o 1.7 United States
* 2 References
* 3 See also

[edit] Specialized usage

[edit] Australia
Main article: Anglo-Celtic Australian

In Australia, 'Anglo' is used as part of the terms Anglo-Australian and Anglo-Celtic, which refer to the majority of Australians, who are of English and/or Scottish, Welsh or Irish descent.[1]

[edit] Canada

In Canada, and especially in Canadian French, the term anglophone is widely used to designate someone whose everyday language is English, as contrasted to francophone whose everyday language is French and allophones, those with a different mother tongue. In Quebec, the word refers to English-speaking Quebecers in both English and French. Anglo-Metis is also sometimes used to refer to a historical ethnic group.

[edit] Israel

Immigrants from English-speaking countries are sometimes referred to as Anglo-Saxonim, and now sometimes shortened to Anglo.[2] However this term is problematic, as it lumps together immigrants from the diverse cultures of the United Kingdom, Australia, South Africa, the USA and Canada under one apparently culturally homogeneous umbrella and assumes a common interest based on language and an undefined 'Anglo-Saxon' culture.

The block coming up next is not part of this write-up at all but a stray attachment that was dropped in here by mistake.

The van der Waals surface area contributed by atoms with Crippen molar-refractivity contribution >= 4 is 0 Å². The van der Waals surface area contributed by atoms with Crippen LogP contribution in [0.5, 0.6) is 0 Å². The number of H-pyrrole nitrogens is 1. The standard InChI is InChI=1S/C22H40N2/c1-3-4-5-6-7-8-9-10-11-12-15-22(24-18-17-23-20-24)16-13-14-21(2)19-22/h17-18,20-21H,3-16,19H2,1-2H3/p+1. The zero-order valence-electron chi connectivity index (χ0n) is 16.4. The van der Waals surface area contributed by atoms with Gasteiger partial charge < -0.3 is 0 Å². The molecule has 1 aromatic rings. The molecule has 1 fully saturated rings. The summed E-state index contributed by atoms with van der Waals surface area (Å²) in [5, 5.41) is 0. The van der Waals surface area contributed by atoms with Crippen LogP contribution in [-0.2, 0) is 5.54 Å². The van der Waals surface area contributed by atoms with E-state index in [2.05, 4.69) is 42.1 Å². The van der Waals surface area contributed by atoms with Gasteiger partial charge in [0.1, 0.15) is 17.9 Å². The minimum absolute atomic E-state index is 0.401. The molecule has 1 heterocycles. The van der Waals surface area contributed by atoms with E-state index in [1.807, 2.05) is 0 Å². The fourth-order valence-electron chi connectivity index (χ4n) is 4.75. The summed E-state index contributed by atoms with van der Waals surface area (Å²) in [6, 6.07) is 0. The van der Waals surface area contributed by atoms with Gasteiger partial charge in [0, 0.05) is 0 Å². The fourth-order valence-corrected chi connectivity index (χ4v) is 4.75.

[edit] New Zealand

Anglo in New Zealand refers to anyone who is of British Isles (Anglo-Celtic) ancestry, although the more popular term for them, as well as for any New Zealander of European origins, is Pākehā, a Maori term used by the indigenous Polynesian people.

[edit] Scotland
Main article: Anglo-Scot

In Scotland the term Anglo-Scot, often shortened to 'Anglo', is used to refer to people born in England with Scottish ancestry, or people born in Scotland with English ancestry.